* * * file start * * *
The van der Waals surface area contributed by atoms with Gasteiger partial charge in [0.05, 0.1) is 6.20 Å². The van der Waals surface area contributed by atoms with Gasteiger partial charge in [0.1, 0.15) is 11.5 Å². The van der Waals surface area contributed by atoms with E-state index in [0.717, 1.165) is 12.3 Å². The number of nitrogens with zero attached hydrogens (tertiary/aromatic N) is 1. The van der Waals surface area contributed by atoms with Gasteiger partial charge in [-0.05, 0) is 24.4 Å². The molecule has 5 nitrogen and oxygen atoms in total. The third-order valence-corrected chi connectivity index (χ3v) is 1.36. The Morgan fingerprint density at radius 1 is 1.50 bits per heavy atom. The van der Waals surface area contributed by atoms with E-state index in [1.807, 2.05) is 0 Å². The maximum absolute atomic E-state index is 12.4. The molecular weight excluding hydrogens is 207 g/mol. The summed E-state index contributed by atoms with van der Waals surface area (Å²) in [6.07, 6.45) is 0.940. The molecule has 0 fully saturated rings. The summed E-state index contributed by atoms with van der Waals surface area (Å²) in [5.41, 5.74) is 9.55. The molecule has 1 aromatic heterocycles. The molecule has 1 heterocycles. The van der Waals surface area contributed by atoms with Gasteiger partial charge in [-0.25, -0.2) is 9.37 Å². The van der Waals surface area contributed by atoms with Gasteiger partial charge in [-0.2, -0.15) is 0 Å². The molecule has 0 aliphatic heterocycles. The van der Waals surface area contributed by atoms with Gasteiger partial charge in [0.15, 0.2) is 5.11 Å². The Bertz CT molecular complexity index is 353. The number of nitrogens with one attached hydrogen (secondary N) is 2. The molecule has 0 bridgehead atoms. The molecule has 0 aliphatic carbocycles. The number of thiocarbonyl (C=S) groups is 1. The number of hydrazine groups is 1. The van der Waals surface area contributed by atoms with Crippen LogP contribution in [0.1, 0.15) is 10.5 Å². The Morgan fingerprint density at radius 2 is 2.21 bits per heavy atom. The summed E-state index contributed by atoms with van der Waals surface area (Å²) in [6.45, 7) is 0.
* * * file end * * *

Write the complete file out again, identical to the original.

The van der Waals surface area contributed by atoms with Gasteiger partial charge in [0.05, 0.1) is 6.20 Å². The van der Waals surface area contributed by atoms with Gasteiger partial charge in [0.1, 0.15) is 11.5 Å². The van der Waals surface area contributed by atoms with E-state index in [0.717, 1.165) is 12.3 Å². The number of nitrogens with zero attached hydrogens (tertiary/aromatic N) is 1. The van der Waals surface area contributed by atoms with Gasteiger partial charge in [-0.05, 0) is 24.4 Å². The molecule has 5 nitrogen and oxygen atoms in total. The third-order valence-corrected chi connectivity index (χ3v) is 1.36. The Morgan fingerprint density at radius 1 is 1.50 bits per heavy atom. The van der Waals surface area contributed by atoms with E-state index in [1.807, 2.05) is 0 Å². The maximum absolute atomic E-state index is 12.4. The molecular weight excluding hydrogens is 207 g/mol. The summed E-state index contributed by atoms with van der Waals surface area (Å²) in [6.07, 6.45) is 0.940. The molecule has 0 fully saturated rings. The summed E-state index contributed by atoms with van der Waals surface area (Å²) in [5.41, 5.74) is 9.55. The molecule has 1 aromatic heterocycles. The molecule has 1 heterocycles. The van der Waals surface area contributed by atoms with Gasteiger partial charge in [-0.25, -0.2) is 9.37 Å². The van der Waals surface area contributed by atoms with Gasteiger partial charge in [-0.2, -0.15) is 0 Å². The molecule has 0 aliphatic heterocycles. The van der Waals surface area contributed by atoms with Gasteiger partial charge in [0.15, 0.2) is 5.11 Å². The Bertz CT molecular complexity index is 353. The number of nitrogens with one attached hydrogen (secondary N) is 2. The molecule has 0 bridgehead atoms. The molecule has 0 aliphatic carbocycles. The number of thiocarbonyl (C=S) groups is 1. The number of hydrazine groups is 1. The van der Waals surface area contributed by atoms with Crippen LogP contribution in [0.1, 0.15) is 10.5 Å². The Morgan fingerprint density at radius 2 is 2.21 bits per heavy atom. The summed E-state index contributed by atoms with van der Waals surface area (Å²) in [6.45, 7) is 0.